Good Features: Excellent game selection. Great price (free or $5/month). Easy to use. Original, unmodified games. Allows advanced emulator features (savestates, etc.) and joystick control. It’s legal!
Bad Features: Disparate emulator interfaces to deal with. Must download game each time before play. Though rare, a few games don’t work. Emulator choices could be a bit better.
VC Rating:
(10 Being Best)
[ 8.5 out of 10 ] Shiny Marbles – Great +
Rating Notice:
This service was reviewed on December 6th, 2006. Due to the dynamic nature of the service, its quality may have improved or degraded since then.

9 Responses to “VC&G Review: Console Classix, The GameTap Alternative”

  1. KitsuneDarkStalker Says:

    Say what you will about CC’s emulator choices, they’re a LOT more accurate than GameTap’s first generation emulators and PC ports…

  2. RedWolf Says:

    Well said, my friend.

  3. Gregory Weir Says:

    One of the things I really like about GameTap that CC doesn’t have, besides the upcoming release of Uru Live, is their collection of DOS and Windows games. The Last Express, Sands of Time, Bioware games, Beyond Good & Evil, and so on. From a vintage computing standpoint, I suppose the only difference would be GameTap’s wide selection of arcade games. CC looks like a great service, but only if you’re only interested in games of a certain age for home consoles.

  4. William Gates Says:

    Sounds like a Mame32 thing to me. Not a bad idea for a biz. Maybe worth a look.

    Thx RedWolf for finding this gem.

  5. gnome Says:

    A brilliant site. All it needs is the slightest bit of polish. Still, an excellent foundation is already present. Thanks RedWolf!

  6. Chris Says:

    Console Classix is awesome, I’ve been waiting for something like this my whole life.
    I’m one week into my free membership and haven’t encountered any major problems and everything is very easy to use.
    Once I play all the free games, I’m going to upgrade to the full service to play all the Sega Genesis games as well as the games for the other systems.
    The one thing that would make Console Classix even more perfect would be the addition of Vectrex games to the library.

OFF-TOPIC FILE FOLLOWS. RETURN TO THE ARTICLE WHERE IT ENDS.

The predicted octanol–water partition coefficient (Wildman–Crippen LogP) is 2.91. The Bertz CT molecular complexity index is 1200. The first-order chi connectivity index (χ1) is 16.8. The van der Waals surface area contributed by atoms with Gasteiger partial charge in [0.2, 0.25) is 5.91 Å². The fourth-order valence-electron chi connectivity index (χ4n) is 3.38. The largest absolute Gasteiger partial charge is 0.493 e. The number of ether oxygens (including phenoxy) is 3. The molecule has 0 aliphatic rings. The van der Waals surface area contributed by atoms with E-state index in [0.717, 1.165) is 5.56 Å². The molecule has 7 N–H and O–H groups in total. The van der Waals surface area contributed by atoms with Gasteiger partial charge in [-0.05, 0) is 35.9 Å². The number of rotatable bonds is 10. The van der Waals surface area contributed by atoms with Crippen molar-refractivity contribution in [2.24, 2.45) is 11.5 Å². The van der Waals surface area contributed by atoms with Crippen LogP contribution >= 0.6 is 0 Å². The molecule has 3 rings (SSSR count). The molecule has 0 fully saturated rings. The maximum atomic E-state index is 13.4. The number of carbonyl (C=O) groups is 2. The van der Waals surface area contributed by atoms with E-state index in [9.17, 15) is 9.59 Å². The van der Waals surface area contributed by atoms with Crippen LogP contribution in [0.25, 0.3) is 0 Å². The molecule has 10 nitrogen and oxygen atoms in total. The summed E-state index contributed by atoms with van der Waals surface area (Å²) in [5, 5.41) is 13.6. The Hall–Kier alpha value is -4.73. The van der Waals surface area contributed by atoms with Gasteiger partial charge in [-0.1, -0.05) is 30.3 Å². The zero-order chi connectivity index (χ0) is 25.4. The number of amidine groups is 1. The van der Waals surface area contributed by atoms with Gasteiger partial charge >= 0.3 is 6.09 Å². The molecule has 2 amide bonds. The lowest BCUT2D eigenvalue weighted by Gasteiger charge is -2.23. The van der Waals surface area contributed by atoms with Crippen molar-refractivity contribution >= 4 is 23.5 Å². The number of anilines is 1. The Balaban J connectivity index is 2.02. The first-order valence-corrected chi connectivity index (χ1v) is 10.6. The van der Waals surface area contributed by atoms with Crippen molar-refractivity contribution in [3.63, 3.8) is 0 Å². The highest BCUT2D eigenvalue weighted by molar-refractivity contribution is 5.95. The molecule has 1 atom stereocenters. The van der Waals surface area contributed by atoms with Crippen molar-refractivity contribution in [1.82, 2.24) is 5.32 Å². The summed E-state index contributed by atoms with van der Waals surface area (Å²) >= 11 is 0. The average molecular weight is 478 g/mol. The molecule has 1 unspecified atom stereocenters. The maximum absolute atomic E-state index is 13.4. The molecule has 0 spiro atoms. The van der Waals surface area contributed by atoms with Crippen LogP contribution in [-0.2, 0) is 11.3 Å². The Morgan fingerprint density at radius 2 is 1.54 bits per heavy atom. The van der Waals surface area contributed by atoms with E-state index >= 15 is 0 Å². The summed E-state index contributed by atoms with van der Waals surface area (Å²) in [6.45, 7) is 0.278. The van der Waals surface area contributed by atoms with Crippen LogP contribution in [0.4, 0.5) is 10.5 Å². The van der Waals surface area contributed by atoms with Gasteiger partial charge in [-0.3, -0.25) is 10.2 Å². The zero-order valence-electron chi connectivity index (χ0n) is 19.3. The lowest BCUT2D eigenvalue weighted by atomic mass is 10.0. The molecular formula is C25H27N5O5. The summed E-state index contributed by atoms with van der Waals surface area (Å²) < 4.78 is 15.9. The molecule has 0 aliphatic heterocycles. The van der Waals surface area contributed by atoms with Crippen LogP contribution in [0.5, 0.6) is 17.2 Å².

Chris in Burnaby

  7. josh b Says:

    This whole thing really seems a little strange to me. I read Nintendo’s official Cease And Desist letter ( ), and then CC’s clever letter of response ( )… my mouth practically dropped. I’m still thinking about it.

    I believe in and fear God, and I have a conscience.

    In fact I feel um, a little weird about the rightness of this whole thing. But, in that CC is (technically simply) doing what Videogame/Movie rental stores are doing, just online… it seems okay legally.

    Very good article generally, by the way.

  8. not telling Says:

    waht i hate about both cc and gametap is you have to BUY to play anything good like shining force or any mario games

  9. c6h12o6 Says:

    GameTap doesn’t do Linux
    Console Classix does! Right now an unofficial client exists for NES games (which you can play for free). Soon there will be full clients for Mac and Linux.

    I too believe in and fear God, and I have a conscience. I do not pirate since a I became a Christian. What CC is doing is called “fair use”, the law of the land. CC is not just some grey area bandit, they have followed the letter of the law in addition to the spirit of the law and put them self in a niche to serve customers that the game publishers refused to acknowledge. Remember that Copyright was conceived to encourage innovation for the betterment of mankind, not as a law to promote selfishness. And CCs done it again by supporting Linux, a OS that wants you to love your neighbor by freely sharing what you have freely been given, instead of agreeing to a selfish EULA (which is a list of things you may legally allowed to do but the publisher would rather you didn’t. Otherwise an EULA would just be a copy of the copyright law).

Leave a Reply